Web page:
Monday, 8 October 2012

Convert existing SharePoint Web Application from Classic mode to Claims mode authentication results in all users getting "Access Denied" error or only view rights of the site

Scenario -
I had an existing SharePoint site that I had created with Classic mode authentication (not a good idea!) and due to certain requirements which needed to be implemented in this site I had to convert the site to Claims based authentication. Though I do not "claim" to be an expert in configuring "Claims" authentication I was aware of the simple process of converting Classic mode authentication to Claims mode.

As is true in most cases, I had commitments to meet and converting the site to Claims mode seemed an easy bit and was at the bottom of my priorities. However, after setting up most pieces of my site (which had anonymous access enabled, by the way) when I converted my site to claims mode I was surprised to see that I could no longer access my site with full privileges except with "System Account". Luckily, since I had anonymous access I was able to atleast browse the site with my other admin users and what I saw is that the user names appeared as "i:0#.w|domain\username". With the System Account I checked for the permissions of the site and the permissions were as earlier, nothing had changed. But, still no access.

Solution -
Please take a backup of your web application before running any of these scripts (it is a good idea to take a backup before running any major Powershell script) as it atleast helped me save face.

First of all below is the powershell script to convert classic mode site to claims mode

$webapp = Get-SPWebApplication -Identity "http://serverURL"
$webapp.UseClaimsAuthentication = $true

As mentioned above after running this script access for my users was altered (removed, rather). Here is what you need to do in addition. But make sure you have your backup ready. The script is as follows -

$webapp = Get-SPWebApplication -Identity "http://serverURL"

Thats it! Seems pretty simple but it took me around 10 hours of searching before I reached this solution (makes me feel pretty dumb if you reached here in 5 minutes).

Caution! Caution! Caution! -
OK! There was a reason I asked you to have a backup before running scripts. This is what happens when you run the above mentioned scripts:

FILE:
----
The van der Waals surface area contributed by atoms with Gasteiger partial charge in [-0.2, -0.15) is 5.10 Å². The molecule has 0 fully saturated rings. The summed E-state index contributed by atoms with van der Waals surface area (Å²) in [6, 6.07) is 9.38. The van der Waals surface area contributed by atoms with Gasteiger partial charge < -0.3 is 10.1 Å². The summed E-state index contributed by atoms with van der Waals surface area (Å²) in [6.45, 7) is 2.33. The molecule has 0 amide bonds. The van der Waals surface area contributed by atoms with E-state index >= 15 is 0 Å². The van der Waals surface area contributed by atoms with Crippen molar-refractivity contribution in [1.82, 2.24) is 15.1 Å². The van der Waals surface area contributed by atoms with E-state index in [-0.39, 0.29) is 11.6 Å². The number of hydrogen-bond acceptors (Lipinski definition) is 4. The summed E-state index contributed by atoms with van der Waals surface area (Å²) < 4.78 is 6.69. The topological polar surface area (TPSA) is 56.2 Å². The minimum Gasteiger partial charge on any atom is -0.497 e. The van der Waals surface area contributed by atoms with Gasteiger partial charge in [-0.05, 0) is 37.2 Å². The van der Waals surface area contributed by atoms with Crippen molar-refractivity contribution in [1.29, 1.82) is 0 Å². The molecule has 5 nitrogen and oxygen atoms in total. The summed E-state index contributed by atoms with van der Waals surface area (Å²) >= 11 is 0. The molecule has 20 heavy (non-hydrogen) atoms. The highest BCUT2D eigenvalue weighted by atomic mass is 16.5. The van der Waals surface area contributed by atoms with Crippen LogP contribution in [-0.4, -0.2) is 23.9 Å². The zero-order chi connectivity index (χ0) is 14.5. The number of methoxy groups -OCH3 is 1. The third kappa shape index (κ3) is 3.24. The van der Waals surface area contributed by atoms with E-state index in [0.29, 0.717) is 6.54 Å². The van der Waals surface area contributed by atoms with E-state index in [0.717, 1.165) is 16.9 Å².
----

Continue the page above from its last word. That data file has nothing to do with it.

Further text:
On executing the first script (to enable claims authentication) the SharePoint Content Database is made ready for claims based authentication but the already existing site users, who in my case were windows users, are not "migrated" to be understood by claims authentication. But SharePoint assumes all users to be claim users and renders them so. Therefore, a normal windows user - "Domain\UserName" appears as "i:0#.w|Domain\UserName". Furthermore, it uses the username in this same format to check for its permissions but does not find a matching entry for the user as the database has windows users - "Domain\UserName". So, the site will give you an access denied or, in my case, anonymous access privileges.

Note that the System Account will work since it's "Domain\UserName" is never used and System Account is a keyword used by SharePoint for your application pool identity. Therefore, it remains unaffected.

To overcome this situation we use the second script to "migrate" the users. MigrateUser($true) will convert all user accounts to claims format. After running this script user accounts are converted in the database to claims format, therefore, user names are read correctly by SharePoint, therefore, permissions for users are associated correclty by SharePoint and therefore, the site permissions work correctly.

Something very important to note here is that ideally, MigrateUser($false) should convert the user names back from claims format to the normal format, but it does not do so. This script will throw an exception and no change will be made to the database - so once you are in claim mode you cannot go back. Please refer this post to revert from claim mode to normal mode. Also note that these scripts are running on Web Applications so they will affect all site collections in that web application

Lessons learnt - I feel, that if you are creating a new web application in SharePoint 2010 always use Claims Mode Authentication as it gives you flexibility and you can avoid wasting your time on "migrating" users back and forth. Probably that is the reason why SharePoint 2013 has done away with Classic mode authentication and has only Claims-based Authentication.



    Seriously. I though I was going to have to spend all night fixing this. NONE of the sites I viewed showed that it was as simple as having to migrate the accounts too. Not even the Technet article mentions this!

    I'd buy you a beer if I could! THANK YOU!

    1. You are welcome Matthew and thanks for your comment!

  2. Great article. Thank you. I have spent the last 3 days taking our massive SP 2007 DB to SP 2013 (test run) and this was a very important piece of the puzzle.

  3. Don't you need to setup AD FS and AD FS Proxy for Claims Authentication to work?

  4. Dont you need to update it using $webapp.Update() after running the script for user id migration.

    $webapp = Get-SPWebApplication -Identity "http://serverURL"